After a long, awkward silence, Tenacious D has announced a new album. Dropping May 14, Rize of the Fenix will be the legendary duo’s first full-length offering since 2006. Of course, while Kyle Gass and Jack Black have been on hiatus, we’ve had plenty of other musical comedians to keep us entertained. Here are a few of our favorite tracks, including one by the D themselves, for your listening pleasure. Click the button below to hear the full set on Made Man’s Spotify.

1. “Wonderboy” by Tenacious D
If there’s one thing Tenacious D is known for, it’s their ability to weave an epic and absurd tale into a legitimately cool rock song. That’s the case with “Wonderboy,” an arena-worthy anthem that follows the story of a superhero and his travels though a magical realm of oddities.

2. “Business Time” by Flight of the Conchords
When the New Zealand-born comedy duo of Brett McKenzie and Jemaine Clement first made their premiere on HBO with Flight of the Conchords, American audiences weren’t quite sure what to expect. What we got was a couple of nerdy folk artists who lay down one hell of a jam and leave us in stitches with their matter-of-fact lyrics about things like “business time” (which means “sex” in case you were wondering).

-

Tenacious D weaves epic and absurd tales into legitimately cool rock songs.

-

3. “Grandfather” by Steven Lynch
There was a time when Steven Lynch was synonymous with musical comedy. That’s because songs like “Grandfather”—about a young man waiting for his grandfather to die so he can claim the inheritance—shocked audiences with unexpected comedic twists that kept us guessing.

4. “United States of Whatever” by Liam Lynch
When “United States of Whatever” was released in 2003, it became a runaway hit, not because of the humor in the song, but because it was actually a pretty badass rock number. The funny aspects—mainly consisting of Lynch’s lyrics about being bored to death with everything—were just an added bonus.

5. “The Wisdom Song” by Demetri Martin
Between hilarious one-liners and drawings of horses, Demetri Marin typically finds time in his act to bust out his guitar and sing a song or two. Those songs are often just jokes told over a simple chord progression, but Martin has been known to write longer pieces. Take “The Wisdom Song” for instance, a spoken-word track that blends jangling electric guitar with Martin’s observations of everyday life.


Kate Micucci and Riki Lindhome of Garfunkel and Oates. Who says cute chicks can’t be funny too?

6. “Fuck You” by Garfunkel and Oates
Garfunkel and Oates is the duo of Kate Micucci and Riki Lindhome, a couple of the funniest women to come out of LA’s comedy scene in recent years. As their folk-hero inspired name would imply, they play a lot of quiet acoustic music carried by their airy vocal duets. Their tunes tend to be soft and pretty, which is what makes it so funny when their lyrics suddenly turn to the subject of rough, kinky sex, like in “Fuck You.”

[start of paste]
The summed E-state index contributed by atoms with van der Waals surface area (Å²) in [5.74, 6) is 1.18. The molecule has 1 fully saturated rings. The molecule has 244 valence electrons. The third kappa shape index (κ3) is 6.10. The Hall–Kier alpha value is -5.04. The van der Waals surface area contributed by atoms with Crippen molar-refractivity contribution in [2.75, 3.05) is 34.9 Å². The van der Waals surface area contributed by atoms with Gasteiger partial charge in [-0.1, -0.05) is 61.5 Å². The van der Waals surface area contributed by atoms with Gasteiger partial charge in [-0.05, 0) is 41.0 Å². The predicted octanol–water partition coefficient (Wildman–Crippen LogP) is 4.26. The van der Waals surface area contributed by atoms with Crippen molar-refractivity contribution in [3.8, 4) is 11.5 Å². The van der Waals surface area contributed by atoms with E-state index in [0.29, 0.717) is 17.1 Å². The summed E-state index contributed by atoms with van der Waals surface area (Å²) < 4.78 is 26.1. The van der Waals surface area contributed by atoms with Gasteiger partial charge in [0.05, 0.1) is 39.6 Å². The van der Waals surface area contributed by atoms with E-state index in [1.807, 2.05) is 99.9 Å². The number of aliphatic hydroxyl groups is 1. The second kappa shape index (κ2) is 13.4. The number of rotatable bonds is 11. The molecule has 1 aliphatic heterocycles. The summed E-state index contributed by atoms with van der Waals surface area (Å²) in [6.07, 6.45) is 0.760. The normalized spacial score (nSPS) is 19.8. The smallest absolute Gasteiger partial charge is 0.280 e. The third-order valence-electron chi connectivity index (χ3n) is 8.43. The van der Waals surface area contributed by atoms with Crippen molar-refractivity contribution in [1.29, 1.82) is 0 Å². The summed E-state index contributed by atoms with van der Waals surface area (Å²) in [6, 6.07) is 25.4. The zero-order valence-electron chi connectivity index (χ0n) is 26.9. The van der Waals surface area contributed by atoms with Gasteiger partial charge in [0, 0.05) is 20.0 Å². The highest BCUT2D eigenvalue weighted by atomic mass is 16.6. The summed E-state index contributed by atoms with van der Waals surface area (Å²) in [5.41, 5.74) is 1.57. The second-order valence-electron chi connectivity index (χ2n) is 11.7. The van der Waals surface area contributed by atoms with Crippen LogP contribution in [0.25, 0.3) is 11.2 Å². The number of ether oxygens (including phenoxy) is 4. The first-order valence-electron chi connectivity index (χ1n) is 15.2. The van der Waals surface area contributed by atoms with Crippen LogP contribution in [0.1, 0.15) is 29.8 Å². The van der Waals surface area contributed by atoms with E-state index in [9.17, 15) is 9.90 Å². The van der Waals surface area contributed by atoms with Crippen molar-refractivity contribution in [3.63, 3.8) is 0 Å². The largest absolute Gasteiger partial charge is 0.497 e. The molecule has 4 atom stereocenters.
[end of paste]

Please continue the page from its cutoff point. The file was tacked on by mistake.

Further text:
7. “Turtleneck & Chain” by The Lonely Island
The Lonely Island, headed by SNL star Andy Samberg, have had a slew of music comedy hits since they first blew up a few years back (think “I’m On a Boat” and “Dick In a Box”). “Turtleneck & Chain,” the titular track off their most recent album, is a send-up of mediocre club anthems, but it’s done so well it could easily pass for one of those dime-a-dozen rap hits.

-

“Turtleneck & Chain” is a send-up of mediocre club anthems, but it’s done so well it could easily pass for one of those dime-a-dozen rap hits.

-

8. “Drowned” by Tim Minchin
Australian comedian Tim Minchin takes a slightly more subtle approach to music comedy than most of his peers. Listening to the song “Drowned”—about a horrible girlfriend—you wouldn’t know Minchin was trying to be funny unless you really paid attention to the lyrics (which are hilarious).

9. “Everyday Normal Guy” by Jon Lajoie
Jon Lajoie is best known to Amerian audiences as the perpetually-stoned Taco on FX’s The League. But Lajoie first got big in his native Canada as a stand-up comedian who frequently performed musical numbers on stage. “Everyday Normal Guy” finds Lajoie rapping in true gangsta fashion about… average sexual performance and living in a quiet neighborhood.

10. “Poisoning Pigeons in the Park” by Tom Lehrer
Tom Lehrer was one of the earliest pioneers of modern musical comedy, first launching his career in 1945. A Harvard grad and mathematician by training, Lehrer’s subject matter was often dark and frequently deemed too controversial in his day and age. Hence the song “Poisoning Pigeons in the Park,” which is about doing just that.